Purpose: To measure the readiness of rural primary care practices to qualify as patient-centered medical homes (PCMHs), one step toward participating in changes underway in health care finance and delivery.
Methods: We used the 2008 Health Tracking Physician Survey to compare PCMH readiness scores among metropolitan and nonmetropolitan primary care practices. The National Committee on Quality Assurance (NCQA) assessment system served as a framework to assess the PCMH capabilities of primary care practices based on their services, processes, and policies.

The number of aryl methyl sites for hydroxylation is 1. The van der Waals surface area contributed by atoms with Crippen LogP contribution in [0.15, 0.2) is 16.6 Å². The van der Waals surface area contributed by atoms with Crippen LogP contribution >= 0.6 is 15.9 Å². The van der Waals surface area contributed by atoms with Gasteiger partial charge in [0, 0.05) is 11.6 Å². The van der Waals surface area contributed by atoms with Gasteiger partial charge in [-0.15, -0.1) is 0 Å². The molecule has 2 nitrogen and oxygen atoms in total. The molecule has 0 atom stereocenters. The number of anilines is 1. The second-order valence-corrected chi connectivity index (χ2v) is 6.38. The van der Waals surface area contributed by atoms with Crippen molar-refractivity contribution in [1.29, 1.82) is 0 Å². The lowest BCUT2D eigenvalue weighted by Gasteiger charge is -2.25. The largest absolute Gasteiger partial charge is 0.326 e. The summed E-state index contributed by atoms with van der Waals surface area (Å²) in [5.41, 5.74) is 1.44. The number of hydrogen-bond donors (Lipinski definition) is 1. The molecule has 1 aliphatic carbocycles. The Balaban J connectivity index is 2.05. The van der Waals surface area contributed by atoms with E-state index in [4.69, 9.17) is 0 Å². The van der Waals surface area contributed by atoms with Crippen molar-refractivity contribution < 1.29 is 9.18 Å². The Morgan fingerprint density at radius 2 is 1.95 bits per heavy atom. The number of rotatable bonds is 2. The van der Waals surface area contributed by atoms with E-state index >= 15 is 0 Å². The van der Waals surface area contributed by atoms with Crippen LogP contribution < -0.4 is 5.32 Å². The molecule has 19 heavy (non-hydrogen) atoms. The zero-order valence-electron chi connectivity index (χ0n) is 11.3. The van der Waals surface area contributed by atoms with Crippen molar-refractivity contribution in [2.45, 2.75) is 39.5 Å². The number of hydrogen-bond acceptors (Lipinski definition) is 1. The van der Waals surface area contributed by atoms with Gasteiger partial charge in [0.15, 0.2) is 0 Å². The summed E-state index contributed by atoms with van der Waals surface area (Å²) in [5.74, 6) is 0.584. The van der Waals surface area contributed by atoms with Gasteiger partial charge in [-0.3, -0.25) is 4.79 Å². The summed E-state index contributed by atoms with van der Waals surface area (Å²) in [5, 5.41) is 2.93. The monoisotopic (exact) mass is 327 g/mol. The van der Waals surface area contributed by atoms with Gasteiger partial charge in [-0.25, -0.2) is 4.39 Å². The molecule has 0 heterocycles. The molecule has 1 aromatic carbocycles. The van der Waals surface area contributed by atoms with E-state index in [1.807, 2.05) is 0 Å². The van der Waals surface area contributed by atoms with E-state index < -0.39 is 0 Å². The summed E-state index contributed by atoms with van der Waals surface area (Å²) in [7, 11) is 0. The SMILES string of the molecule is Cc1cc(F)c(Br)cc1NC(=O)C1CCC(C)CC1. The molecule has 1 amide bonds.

Findings: We found little difference between urban and rural practices. Approximately 41% of all primary care practices offer minimal or no PCMH services. We also found that large practices score higher on standards primarily related to information technology and care management.
Conclusions: Achieving the benefits of the PCMH model in small rural practices may require additional national promotion, technical assistance, and financial incentives.